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Crack open a window
When a home is well-sealed, indoor levels of mold, perfumes, smoke and other irritants can skyrocket, worsening headaches for one in four sufferers, according to research at Johns Hopkins University. An easy Rx: Open a few windows to air out those pollutants. Keep them open long enough for a refreshing breeze to sweep out stale smells. Repeat as necessary to circulate some fresh air throughout your home, study authors say.
Sneak in some ginger
Add 1/2 teaspoon of fresh ginger to your daily diet, and you could tamp down even chronic headaches within one week, say researchers at Connecticut’s Manchester Memorial Hospital. Credit ginger’s active ingredient, gingerol. Danish studies suggest this powerful anti-inflammatory that is chemically similar to aspirin blocks the formation of pain-triggering compounds called leukotrienes in the brain.
Tip: Use ginger to add a zesty dash of flavor to stir fries, rice dishes, soups, casseroles and dipping sauces, grate it over ice cream, or steep it to make a tea.
One in three headaches are triggered -- or made worse -- by blasts of sunlight, say UCLA researchers. The reason? When bright light hits the delicate retinas in your eyes, it activates your brain’s pain nerves. To stay ache-free, slip on shades before you head outdoors on bright days, even if you don’t think you need them.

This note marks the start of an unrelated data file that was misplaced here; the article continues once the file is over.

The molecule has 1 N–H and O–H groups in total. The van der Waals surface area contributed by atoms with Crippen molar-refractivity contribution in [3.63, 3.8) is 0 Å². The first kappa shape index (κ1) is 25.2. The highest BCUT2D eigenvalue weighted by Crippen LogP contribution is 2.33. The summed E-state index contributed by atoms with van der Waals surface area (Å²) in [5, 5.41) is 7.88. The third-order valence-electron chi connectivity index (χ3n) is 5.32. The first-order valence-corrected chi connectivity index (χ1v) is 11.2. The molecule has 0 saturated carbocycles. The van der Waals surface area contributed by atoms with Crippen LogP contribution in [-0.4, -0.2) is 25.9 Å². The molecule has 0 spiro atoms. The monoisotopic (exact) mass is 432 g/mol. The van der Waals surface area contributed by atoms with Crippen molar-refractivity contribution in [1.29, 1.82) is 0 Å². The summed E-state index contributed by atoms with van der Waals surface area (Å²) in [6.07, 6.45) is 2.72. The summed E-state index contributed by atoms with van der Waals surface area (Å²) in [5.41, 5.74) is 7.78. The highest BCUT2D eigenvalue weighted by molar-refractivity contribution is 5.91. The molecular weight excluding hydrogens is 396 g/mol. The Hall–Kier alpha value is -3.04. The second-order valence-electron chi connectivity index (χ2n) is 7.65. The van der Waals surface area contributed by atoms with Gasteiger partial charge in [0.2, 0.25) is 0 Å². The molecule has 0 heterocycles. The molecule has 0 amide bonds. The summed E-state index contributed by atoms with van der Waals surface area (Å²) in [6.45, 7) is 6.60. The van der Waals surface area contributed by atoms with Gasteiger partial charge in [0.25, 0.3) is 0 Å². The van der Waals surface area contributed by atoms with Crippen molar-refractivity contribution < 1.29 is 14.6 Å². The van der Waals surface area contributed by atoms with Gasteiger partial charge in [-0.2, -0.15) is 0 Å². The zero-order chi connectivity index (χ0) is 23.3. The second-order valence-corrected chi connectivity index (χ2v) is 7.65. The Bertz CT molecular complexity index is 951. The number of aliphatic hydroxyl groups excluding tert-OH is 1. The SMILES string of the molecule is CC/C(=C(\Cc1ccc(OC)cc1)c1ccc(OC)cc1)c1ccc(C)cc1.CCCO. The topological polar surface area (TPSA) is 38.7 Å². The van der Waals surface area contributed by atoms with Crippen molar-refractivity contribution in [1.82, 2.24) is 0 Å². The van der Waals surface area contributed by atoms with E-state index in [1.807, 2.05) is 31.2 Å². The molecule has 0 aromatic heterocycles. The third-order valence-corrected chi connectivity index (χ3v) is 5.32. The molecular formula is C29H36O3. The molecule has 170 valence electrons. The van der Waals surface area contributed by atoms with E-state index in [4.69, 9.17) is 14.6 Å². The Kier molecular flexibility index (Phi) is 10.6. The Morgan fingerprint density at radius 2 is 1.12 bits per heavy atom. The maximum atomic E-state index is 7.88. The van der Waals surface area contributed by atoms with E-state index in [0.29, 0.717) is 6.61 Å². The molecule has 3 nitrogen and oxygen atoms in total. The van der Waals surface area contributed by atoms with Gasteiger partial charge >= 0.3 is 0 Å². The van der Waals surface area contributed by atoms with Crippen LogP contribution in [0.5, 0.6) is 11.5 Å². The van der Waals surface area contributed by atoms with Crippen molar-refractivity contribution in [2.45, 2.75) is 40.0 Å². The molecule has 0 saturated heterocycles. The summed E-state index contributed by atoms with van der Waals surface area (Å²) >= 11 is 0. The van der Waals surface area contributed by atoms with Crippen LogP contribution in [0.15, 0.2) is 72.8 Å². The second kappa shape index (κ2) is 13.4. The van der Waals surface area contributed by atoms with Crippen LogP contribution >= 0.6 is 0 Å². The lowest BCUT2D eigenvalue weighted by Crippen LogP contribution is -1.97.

Sniff tangerine essential oil
Spend one minute three times daily relaxing and inhaling the tangy, sweet smell of tangerine essential oil, and you could reduce your risk of tension headaches in as little as one week, say Stanford University researchers. Tangerine’s aromatic compounds soothe the central nervous system, relax tight neck and scalp muscles, plus boost your brain’s production of a pain-soothing compound called gamma-aminobutyric acid (GABA), says Hyla Cass, M.D., author of Eight Weeks To Vibrant Health. Look for it in health and whole foods stores.